High blood pressure is a generic condition. Perhaps, even without any direct symptoms, it may in some cases significantly impair work functions; but it certainly cannot be claimed that it always does so (nor does Parrilla make such a claim). In this sense, the diagnosis is like injury to a spinal disk, depression, asthma, migraines or any of a thousand conditions that may, or not, significantly impair one's performance of ordinary work functions. In such cases, the burden is upon the applicant to offer affirmative evidence to show that a disorder, "not always disabling per se," is in the particular case sufficiently severe to disable the applicant. Sitar v. Schweiker, 671 F.2d 19, 20 (1st Cir. 1982) (depression).
If it were the Secretary's burden to negate the claim of disability, we might agree that the affirmative evidence in the record does not establish the relationship that Parrilla's hypertension bears to his ability to perform work functions; there is only the barest medical reference to the possibility of his doing lighter work and even this reference provides conflicting inferences (i.e., that less exertional work would be desirable but some type of work can be done). We have no reason to think that the ALJ is any more qualified than we are to make this determination.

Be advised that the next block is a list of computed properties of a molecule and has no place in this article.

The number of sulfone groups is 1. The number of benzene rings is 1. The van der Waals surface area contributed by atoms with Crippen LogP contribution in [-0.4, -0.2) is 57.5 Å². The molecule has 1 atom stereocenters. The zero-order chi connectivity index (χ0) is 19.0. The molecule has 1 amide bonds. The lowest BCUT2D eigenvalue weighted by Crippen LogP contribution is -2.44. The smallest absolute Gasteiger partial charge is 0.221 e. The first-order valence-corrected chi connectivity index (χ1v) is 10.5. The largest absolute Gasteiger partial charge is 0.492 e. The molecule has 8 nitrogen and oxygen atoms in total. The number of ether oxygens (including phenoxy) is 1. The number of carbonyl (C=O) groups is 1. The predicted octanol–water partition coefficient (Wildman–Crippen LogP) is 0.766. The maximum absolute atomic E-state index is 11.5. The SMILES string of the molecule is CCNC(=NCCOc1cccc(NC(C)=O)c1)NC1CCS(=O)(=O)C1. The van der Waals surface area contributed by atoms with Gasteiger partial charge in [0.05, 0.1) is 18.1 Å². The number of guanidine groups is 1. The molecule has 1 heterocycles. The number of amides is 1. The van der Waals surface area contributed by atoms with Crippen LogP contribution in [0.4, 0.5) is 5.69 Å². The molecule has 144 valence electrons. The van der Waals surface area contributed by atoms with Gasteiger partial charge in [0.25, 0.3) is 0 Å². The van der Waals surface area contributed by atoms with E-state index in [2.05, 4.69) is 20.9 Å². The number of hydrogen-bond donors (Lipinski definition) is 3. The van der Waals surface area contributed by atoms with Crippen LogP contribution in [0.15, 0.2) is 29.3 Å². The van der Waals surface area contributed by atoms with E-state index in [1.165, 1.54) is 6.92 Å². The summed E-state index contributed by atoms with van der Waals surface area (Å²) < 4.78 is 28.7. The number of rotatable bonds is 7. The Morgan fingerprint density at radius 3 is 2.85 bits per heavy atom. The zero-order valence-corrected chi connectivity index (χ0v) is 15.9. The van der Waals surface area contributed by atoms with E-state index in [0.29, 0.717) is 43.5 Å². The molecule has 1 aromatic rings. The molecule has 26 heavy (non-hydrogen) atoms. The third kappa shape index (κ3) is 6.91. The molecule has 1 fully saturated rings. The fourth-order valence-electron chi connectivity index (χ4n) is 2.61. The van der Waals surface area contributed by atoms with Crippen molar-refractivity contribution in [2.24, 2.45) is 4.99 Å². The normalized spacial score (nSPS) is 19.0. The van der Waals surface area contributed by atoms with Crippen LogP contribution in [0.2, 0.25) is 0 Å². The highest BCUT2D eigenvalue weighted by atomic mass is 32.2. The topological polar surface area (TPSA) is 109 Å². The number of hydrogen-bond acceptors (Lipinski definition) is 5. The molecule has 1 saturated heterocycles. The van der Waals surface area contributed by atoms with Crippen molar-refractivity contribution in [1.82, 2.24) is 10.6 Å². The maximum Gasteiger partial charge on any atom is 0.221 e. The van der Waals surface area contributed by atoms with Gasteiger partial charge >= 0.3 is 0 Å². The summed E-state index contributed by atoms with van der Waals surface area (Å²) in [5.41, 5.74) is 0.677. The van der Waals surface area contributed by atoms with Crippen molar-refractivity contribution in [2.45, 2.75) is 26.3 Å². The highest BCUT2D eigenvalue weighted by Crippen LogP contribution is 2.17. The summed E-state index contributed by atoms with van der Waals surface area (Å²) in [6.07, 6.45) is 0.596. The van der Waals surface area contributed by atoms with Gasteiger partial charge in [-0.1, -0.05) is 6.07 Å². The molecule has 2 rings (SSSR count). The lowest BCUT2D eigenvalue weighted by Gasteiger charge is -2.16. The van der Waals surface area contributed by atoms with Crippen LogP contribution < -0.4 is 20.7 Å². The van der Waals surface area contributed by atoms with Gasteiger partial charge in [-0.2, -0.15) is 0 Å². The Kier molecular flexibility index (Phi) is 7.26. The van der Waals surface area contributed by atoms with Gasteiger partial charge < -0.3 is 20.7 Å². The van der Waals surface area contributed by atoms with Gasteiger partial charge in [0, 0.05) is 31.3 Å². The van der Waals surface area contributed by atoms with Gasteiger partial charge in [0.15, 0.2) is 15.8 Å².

But the burden is upon the applicant to show that he is disabled, or, in this instance, to show that the generic impairment "significantly limits" the applicant's ability to do basic work functions. Here, the applicant was free to offer direct medical evidence (e.g., a doctor's opinion) to show that he met the requirements. The "substantial evidence" test that applies to Secretarial findings does not mean that the Secretary must affirmatively show that the applicant is not disabled.
It is true that if the applicant's testimony about joint pain, swelling and the like had been credited in full, that testimony would certainly have gone a long way to establish the kind of severe impairment required at step 2. But this testimony had very little basis in the medical records and the ALJ, who heard the applicant testify, declined to credit the testimony. Nothing in Parrilla's brief gives us any reason why we should disturb the ALJ's appraisal of an interested witness.